Places such as REI offer classes, there is one this week.  Info here.

Grease Rag Ride & Wrench is a good local resource.  Info here.

Bicycle News Reporting

On my bicycle ride home after watching the documentary movie “Page One: Inside the New York Times,” http://www.magpictures.com/pageone/ I thought about the role media in general and newspapers in specific play in our lives. In the world of bicycle news, too often the focus is on injury and death and not on bicycling as an alternative transportation mode. At any given time, a perusal of google news/bicycle will yield mostly stories involving death, personal injury or crimes where either the perpetrator or victim was riding a bicycle. As irony would have it, the movie spends substantial time on how news aggregators, such as google news, will affect the sale of paper copies of newspapers and thus their future revenue.

The point here is that the movie portrayed newspaper reports as humans who just want to get the story right. So, if you are a bicycle advocate, and if you know a news reporter, invite him or her to coffee or lunch to discuss your bicycle advocacy ideas. We need to get away from the death and destruction stories and get ahead of the push back as bikes become more prevalent. And, if you do not know a reporter, they are easy to find on the web site of any reputable publication or media outlet. Find her or him and ask for a meeting or offer to buy coffee or lunch. Establish a rapport and follow a career. This way, we as bicyclists will be in a better position to protect the gains made, and secure future funding for bicycle infrastructure improvements as this economy restructures and transportation modes evolve.

[The views expressed here are mine alone and do not represent a position of the Minneapolis Bicycle Coalition.]


Can my 67-year-old Mom bike in Downtown Mpls?

My mom drove up from southern MN for a national handbell conference, and is making a few trips between the downtown hotel and my Uptown home (1.7 miles one way).  Whe she asked if I'd drive her down and drop her off (during rush hour), I pushed back and suggested we ride together on Nice Ride bikes.  (Maybe I pushed back too hard?) She was pretty resistant.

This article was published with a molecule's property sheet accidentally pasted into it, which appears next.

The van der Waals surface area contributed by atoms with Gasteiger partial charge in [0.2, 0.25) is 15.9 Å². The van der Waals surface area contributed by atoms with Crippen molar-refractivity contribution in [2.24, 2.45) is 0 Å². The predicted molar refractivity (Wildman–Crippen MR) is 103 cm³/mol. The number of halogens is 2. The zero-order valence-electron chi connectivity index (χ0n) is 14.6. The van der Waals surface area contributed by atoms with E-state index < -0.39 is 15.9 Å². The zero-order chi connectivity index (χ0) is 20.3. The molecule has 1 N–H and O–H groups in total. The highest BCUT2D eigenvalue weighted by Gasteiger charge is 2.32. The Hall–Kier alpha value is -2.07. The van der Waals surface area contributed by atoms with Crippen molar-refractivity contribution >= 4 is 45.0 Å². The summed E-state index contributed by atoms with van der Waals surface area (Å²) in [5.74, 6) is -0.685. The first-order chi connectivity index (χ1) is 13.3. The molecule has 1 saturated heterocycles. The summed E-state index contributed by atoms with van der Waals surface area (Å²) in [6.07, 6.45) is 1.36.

At any rate, when she arrived last night, she was very gracious. (She's a gracious mom, and I tried to help with the offer of two chaperones and a 24-hour ride coupon. The beautiful weather and plenty of time helped, too.)  We grabbed some Nice Rides, hopped on Bryant at Franklin, and tooled through Loring Park and the Loring Greenway to a couple blocks from the hotel.  She registered, and we rode back.

The short answer?  Yes, she can.

She seemed to enjoy the ride -- she rides plenty at home, and goes on an annual group bike vacation with friends -- but said she could never repeat that route on her own.  While pleasant, it is a hard-to-follow route if you don't know your way.  There are lots of turns, no signage, and the Loring Greenway is hard to find, especially on the park end.  And she's never claimed she had a good sense of direction.

My other thought - what's with not having a curb cut on the Nicollet Mall end, forcing bikes to travel half a block on the sidewalk before an escape?

She drove herself to the hotel this morning, and won't be back for a few days.  I hope we can repeat the trip (with a guide) Sunday morning and evening for the last day of the conference, though.